The title to this blog is to be accompanied by a melody from the Leonard Bernstein/Stephen Sondheim's song, "I Feel Pretty." (West Side Story)

It started with that scratchy, dry feeling in the back of my mouth and grew into the sore throat that won't let you sleep through the night. By Thursday morning, I was rasping and gasping instead of speaking. On Monday, I'm supposed to pitch to a venture firm - one in which I happen to be a limited partner. If my speaking voice doesn't improve by then, it's going to be a very long and painful presentation.

It's interesting to think how completely subjective and inwardly focused most of us become when we're sick. It colors our experience of the world. But it doesn't just feel like "our experience" of the world is crummy. It feels like the world itself is crummy.

I spent a good portion of Friday afternoon going over the presentation with members of my senior management team. There are a couple of good reasons to do this. First, they each have a deeper connection than I do to certain specialized information that can be helpful to the pitch. Second, they pay more attention to the way that strategy and tactics are connected and the way the long term vision for the company is connected to specific milestones. But the real reason to do these presentations with the entire team - and I'm speaking here only about the early stages of a company - is to make certain everyone on the senior management team is playing the same game. And that each of us has his or her head in the game.

And now, it's time for a mini rant. I hate Powerpoint. I haven't been CEO of a tech company for more than five years now. And you know what: this frickin application hasn't improved in any material way in five years! This is how Microsoft is going to get it's head handed to it. Web-based apps - Ajax implementations and widgets of the sort that Google, Yahoo and others are deploying - are eventually going to displace the old MS Office suite. I spent an hour or so on Thursday editing the PPT pitch on my MacBook Pro. I sent it along to the team. On Friday, I opened the application, and all kinds of things in the application had changed. Things that had been transparent and without borders managed, somehow, to become opaque and grow lovely black lines around them. And this happened randomly throughout the presentation. I hate to spend even five minutes cleaning up garbage that

Friday, November 17, 2006

Pulling Things Together

A few weeks ago, I agreed to become the CEO of a startup. It wasn't a snap decision. I'd done this before - more than once - so I knew that if I stepped into the role, I was probably looking at committing at least 3-5 years of my life to this new company. For the past five years, I've been mostly retired, investing in a few companies here and there, managing a couple of artists (Kan'Nal, Otis Taylor and Clay Rose) and writing music as often as I could. But about a year ago, I helped fund a company with a few other friends of mine who do angel investing - including Howard Diamond, Brad Feld and Niel Robertson, and this time I became more than a little involved. I helped to chart the company's early course and took a seat on its Board of Directors.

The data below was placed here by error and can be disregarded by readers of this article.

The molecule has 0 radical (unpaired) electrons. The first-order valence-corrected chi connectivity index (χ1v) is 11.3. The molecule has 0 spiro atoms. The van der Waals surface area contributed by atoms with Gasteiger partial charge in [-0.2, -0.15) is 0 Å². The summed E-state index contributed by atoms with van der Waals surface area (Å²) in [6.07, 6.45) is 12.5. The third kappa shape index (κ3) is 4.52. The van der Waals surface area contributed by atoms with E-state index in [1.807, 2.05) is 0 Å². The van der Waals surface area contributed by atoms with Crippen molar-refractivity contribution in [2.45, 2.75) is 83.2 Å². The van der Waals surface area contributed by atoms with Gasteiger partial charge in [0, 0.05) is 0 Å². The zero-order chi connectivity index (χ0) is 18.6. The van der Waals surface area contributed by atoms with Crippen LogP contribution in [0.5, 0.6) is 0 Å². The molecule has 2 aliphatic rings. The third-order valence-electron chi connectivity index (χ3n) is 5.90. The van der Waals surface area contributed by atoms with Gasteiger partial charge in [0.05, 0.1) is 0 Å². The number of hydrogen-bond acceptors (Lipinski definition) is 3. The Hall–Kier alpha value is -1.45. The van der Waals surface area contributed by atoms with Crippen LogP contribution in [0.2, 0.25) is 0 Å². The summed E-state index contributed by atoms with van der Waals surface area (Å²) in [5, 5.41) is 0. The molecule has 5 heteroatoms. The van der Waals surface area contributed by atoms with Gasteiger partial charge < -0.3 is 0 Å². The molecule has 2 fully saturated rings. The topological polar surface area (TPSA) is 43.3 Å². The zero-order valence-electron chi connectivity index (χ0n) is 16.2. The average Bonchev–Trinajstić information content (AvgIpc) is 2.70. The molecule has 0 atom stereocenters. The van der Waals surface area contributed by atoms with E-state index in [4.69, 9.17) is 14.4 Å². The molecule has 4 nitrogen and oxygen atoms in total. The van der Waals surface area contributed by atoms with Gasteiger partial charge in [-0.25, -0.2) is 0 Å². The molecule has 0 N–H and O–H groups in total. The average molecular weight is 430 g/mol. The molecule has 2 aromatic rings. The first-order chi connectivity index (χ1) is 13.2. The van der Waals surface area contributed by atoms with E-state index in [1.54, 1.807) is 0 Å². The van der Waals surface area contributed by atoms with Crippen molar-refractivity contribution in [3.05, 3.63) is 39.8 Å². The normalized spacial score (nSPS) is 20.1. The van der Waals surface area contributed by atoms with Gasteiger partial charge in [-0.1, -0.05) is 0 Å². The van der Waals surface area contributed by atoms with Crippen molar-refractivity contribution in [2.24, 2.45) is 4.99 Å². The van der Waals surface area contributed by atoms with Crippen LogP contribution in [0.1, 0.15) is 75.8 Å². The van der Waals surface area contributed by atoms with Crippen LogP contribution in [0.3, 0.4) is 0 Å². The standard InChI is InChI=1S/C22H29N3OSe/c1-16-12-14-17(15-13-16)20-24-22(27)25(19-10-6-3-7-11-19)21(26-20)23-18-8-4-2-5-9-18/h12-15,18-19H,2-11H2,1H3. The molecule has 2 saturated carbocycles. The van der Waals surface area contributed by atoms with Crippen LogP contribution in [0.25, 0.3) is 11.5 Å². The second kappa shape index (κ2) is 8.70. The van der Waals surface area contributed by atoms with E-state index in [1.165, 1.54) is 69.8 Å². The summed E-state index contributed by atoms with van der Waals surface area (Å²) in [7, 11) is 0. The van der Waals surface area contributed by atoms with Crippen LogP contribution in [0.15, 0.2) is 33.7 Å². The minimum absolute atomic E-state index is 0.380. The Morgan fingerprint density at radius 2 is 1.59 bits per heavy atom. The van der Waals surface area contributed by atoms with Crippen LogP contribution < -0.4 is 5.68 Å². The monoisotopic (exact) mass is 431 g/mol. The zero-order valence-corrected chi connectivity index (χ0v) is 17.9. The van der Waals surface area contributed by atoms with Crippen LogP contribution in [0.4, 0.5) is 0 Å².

Fast forward a year. I'm now back in the saddle, working with a management team to refine the company's value proposition and create a compelling offering - a business that will keep me sufficiently engaged that when 3 or 5 or 7 years have past, will have been a "game worth playing." I've always had a pretty simple definition of success for these things. Everyone - entrepreneur, management, employees, investors, partners and customers - can pretty much count a venture a success if they'd be willing to do it all over again. And that's my goal here. After the years have passed, I'd like most of the folks involved in this to be able to say that they were glad they gave whatever they had to give, and be able to say, in addition, that if they had it to do all over again, they'd do it again.

And that certainly has been true for me. Not all of the experience I've had in startups has been positive, but for the most part, my experience has been extraordinary. I love most of the people that have worked with me, and I'd work with them again in a flash. And I feel fortunate that many folks who worked with me before have the same perspective and have said they'd like to work with me again. My role in every one of the startups I've led (FortNET, NETdelivery, Service Metrics, and Latis Networks (StillSecure)) has been challenging and worthwhile. I've learned at least as much from my mistakes as from my successes. And I've been fortunate enough to make a good living. And then some.

But now that I'm at this again, I thought it might be worthwhile to do a "startup blog" to capture some of the ups and downs in real time. And if my previous experience is any indication there certainly will be ups and downs, highs and lows. At the moment, we're still pulling things together - the plan, the team, the financing, the partners - but it won't be long before things shift into higher gear. And I suspect there will be plenty of things to write about.